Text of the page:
• He has developed a Breakthrough Prize in Life Sciences (valued at US$3 million) to recognize excellence in research and to elevate the role of researchers in our society.
  • The world would be a better place if everyone had the tools and resources to develop the world and to solve global problems. That is part of why he is working to make internet access available to the 2/3 of people worldwide who do not currently have access.
  • People who have achieved the craziest goals are the people who cared irrationally, and stuck to that belief, before others even knew to care.

On philanthropy:

  • Mark started early because it takes time to get good at philanthropy. It is a learning process, like any other, to build effective partnerships, identify and solve hard problems, and build the systems necessary to scale-up. He and his wife work together in their philanthropic pursuits.

At the end of the conversation, Mark left with a Stanford hoodie. I’m pretty sure he’s wearing it. All the time. Right?

“Next Gen Philanthropy: Cash Transfers to the Extreme Poor”

The next talk I attended featured Cari Tuna from Good Ventures, Elie Hassenfeld from GiveWell, and Michael Fay from GiveDirectly. By “from” I mean they all founded and currently run their respective organizations. So, yeah, they’re leading some change in this world (at my age).

These wealthy, young philanthropists discussed the expectation that we should be able to get good, reliable, impact information about the organizations to which we donate. GiveWell evaluates charitable organizations to determine which are getting the greatest “bang for the buck” in our global community, with increased focus on where money goes and the final outcomes of donations. It is also important, when making decisions about who to support, to recognize the difference between a sustainable organization and a sustainable impact.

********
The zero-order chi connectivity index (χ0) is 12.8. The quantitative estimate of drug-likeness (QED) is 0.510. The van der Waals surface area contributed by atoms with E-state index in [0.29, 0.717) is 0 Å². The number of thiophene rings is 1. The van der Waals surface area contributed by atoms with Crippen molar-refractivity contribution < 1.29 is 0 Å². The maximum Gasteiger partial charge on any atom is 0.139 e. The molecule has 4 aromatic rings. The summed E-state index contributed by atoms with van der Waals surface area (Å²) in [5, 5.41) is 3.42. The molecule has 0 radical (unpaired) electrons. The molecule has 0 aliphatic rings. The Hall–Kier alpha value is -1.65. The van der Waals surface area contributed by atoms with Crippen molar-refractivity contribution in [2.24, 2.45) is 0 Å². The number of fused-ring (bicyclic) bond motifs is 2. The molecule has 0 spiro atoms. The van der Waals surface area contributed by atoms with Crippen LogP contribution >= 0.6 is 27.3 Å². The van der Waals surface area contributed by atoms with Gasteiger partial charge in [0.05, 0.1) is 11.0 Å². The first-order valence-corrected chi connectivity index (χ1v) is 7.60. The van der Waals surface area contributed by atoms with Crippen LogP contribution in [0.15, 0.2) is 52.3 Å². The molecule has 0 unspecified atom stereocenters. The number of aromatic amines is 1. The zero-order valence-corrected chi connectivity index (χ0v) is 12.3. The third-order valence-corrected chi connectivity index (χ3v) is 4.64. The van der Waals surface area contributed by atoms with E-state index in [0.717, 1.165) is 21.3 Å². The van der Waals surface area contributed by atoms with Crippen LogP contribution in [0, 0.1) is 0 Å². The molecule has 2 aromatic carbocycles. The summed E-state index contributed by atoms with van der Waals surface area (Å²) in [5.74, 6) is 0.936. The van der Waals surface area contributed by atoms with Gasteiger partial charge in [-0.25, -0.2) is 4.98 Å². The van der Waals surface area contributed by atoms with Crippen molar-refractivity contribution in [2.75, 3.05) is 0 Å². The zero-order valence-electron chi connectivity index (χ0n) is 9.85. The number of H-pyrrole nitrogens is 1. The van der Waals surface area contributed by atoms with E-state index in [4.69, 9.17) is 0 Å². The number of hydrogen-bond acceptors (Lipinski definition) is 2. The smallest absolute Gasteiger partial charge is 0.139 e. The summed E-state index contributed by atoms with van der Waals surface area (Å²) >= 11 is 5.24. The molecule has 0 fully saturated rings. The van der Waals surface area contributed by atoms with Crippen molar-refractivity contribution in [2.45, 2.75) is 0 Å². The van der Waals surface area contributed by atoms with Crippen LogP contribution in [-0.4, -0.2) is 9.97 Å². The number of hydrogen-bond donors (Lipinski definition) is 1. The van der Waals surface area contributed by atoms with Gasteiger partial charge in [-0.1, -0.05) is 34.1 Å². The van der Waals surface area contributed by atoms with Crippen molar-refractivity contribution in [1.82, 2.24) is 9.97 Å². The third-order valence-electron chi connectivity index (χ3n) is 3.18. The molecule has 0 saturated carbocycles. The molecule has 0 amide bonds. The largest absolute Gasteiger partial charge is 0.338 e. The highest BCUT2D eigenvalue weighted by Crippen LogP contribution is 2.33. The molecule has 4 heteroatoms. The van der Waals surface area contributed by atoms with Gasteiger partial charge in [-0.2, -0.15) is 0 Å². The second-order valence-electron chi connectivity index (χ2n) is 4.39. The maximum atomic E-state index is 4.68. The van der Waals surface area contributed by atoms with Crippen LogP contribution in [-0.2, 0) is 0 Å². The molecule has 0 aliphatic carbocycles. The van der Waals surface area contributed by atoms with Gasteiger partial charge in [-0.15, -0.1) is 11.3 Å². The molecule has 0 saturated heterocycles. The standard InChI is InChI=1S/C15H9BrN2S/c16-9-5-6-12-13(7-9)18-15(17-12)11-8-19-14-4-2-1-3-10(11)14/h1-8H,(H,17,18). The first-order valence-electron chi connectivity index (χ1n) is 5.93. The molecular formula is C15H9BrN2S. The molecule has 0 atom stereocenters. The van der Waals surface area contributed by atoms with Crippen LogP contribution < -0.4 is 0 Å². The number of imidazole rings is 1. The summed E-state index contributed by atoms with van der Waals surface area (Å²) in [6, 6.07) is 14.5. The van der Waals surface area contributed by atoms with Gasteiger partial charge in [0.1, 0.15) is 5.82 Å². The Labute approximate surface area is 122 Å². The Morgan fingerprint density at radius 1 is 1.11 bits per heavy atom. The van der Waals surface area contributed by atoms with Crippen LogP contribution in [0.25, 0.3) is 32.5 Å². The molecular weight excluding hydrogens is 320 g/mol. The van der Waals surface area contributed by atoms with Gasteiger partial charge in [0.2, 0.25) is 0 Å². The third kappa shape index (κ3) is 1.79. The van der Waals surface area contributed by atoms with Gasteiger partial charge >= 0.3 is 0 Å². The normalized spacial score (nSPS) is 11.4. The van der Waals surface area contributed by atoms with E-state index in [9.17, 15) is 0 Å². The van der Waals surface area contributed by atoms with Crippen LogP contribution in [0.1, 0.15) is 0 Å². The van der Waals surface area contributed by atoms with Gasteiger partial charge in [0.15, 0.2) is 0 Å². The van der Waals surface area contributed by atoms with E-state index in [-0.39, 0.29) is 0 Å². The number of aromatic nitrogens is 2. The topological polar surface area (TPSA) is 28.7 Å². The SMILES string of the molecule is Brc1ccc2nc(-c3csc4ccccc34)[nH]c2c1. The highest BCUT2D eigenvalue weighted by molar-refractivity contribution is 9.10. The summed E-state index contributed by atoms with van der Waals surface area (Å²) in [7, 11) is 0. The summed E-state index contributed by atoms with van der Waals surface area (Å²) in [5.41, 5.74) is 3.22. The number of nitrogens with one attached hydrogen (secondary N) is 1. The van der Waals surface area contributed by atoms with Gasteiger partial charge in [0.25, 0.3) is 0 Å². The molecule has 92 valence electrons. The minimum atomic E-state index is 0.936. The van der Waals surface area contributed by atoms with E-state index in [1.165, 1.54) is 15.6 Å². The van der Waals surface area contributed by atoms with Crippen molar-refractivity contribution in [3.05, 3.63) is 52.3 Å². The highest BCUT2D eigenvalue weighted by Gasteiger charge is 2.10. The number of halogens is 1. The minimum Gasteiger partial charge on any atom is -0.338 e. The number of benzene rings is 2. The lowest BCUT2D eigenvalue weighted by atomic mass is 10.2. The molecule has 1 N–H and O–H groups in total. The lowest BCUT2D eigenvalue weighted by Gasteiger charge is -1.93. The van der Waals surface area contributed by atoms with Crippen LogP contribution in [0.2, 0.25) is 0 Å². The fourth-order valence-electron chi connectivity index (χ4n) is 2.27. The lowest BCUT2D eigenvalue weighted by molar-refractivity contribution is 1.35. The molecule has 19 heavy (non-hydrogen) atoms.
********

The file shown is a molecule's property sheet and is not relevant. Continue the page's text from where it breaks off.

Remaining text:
Of interest during this panel discussion was the idea that cash transfers to the extreme poor (and we’re talking straight and direct transfers, not conditional cash transfers) are more effective than areas such as microfinance. Check out GiveDirectly’s evidence on the value of cash transfers. To frame this idea, it is also important to recognize that “extreme poverty” means living on US$0.65 per day or less. While individuals at this level may not invest in a business, as is the target through microfinance, they will invest in an area that improves their daily lives.

Overall it was a day that brought up a lot of interesting ideas and approaches to philanthropic giving. What stuck with me is that my day had been filled with wealthy philanthropists, from Rotary to Mark Zuckerberg to Cari, Elie, and Michael. But that’s not the point. Philanthropy is not a luxury that only the wealthy should pursue in their leisure. Philanthropy is up to each of us: to find our passion and give where we can, whether it be time, expertise, or money. That is the challenge for our generation, but one so desperately important to our world.